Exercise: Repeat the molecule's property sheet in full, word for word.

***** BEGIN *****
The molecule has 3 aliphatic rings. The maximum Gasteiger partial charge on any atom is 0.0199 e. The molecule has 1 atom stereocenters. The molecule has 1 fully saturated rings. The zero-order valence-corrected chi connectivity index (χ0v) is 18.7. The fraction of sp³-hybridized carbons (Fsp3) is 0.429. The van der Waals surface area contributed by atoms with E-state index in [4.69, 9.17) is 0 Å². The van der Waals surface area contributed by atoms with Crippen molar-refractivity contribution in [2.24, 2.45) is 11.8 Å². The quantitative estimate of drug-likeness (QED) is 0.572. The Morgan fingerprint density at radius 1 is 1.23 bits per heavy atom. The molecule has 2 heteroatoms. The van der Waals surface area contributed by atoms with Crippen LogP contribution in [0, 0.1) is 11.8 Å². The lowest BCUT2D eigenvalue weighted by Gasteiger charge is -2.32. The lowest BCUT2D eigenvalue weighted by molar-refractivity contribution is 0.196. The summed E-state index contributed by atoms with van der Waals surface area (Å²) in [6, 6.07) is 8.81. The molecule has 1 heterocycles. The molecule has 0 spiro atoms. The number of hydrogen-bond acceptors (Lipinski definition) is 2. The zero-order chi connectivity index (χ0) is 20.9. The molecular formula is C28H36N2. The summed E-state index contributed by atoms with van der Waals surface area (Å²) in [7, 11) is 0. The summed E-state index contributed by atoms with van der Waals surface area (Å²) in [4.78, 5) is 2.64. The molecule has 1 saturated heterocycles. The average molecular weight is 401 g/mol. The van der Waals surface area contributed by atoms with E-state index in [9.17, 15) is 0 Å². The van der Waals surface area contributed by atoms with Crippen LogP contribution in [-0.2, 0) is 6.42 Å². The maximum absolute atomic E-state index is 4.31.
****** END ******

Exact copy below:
The molecule has 3 aliphatic rings. The maximum Gasteiger partial charge on any atom is 0.0199 e. The molecule has 1 atom stereocenters. The molecule has 1 fully saturated rings. The zero-order valence-corrected chi connectivity index (χ0v) is 18.7. The fraction of sp³-hybridized carbons (Fsp3) is 0.429. The van der Waals surface area contributed by atoms with E-state index in [4.69, 9.17) is 0 Å². The van der Waals surface area contributed by atoms with Crippen molar-refractivity contribution in [2.24, 2.45) is 11.8 Å². The quantitative estimate of drug-likeness (QED) is 0.572. The Morgan fingerprint density at radius 1 is 1.23 bits per heavy atom. The molecule has 2 heteroatoms. The van der Waals surface area contributed by atoms with Crippen LogP contribution in [0, 0.1) is 11.8 Å². The lowest BCUT2D eigenvalue weighted by Gasteiger charge is -2.32. The lowest BCUT2D eigenvalue weighted by molar-refractivity contribution is 0.196. The summed E-state index contributed by atoms with van der Waals surface area (Å²) in [6, 6.07) is 8.81. The molecule has 1 heterocycles. The molecule has 0 spiro atoms. The number of hydrogen-bond acceptors (Lipinski definition) is 2. The zero-order chi connectivity index (χ0) is 20.9. The molecular formula is C28H36N2. The summed E-state index contributed by atoms with van der Waals surface area (Å²) in [7, 11) is 0. The summed E-state index contributed by atoms with van der Waals surface area (Å²) in [4.78, 5) is 2.64. The molecule has 1 saturated heterocycles. The average molecular weight is 401 g/mol. The van der Waals surface area contributed by atoms with E-state index in [9.17, 15) is 0 Å². The van der Waals surface area contributed by atoms with Crippen LogP contribution in [-0.2, 0) is 6.42 Å². The maximum absolute atomic E-state index is 4.31.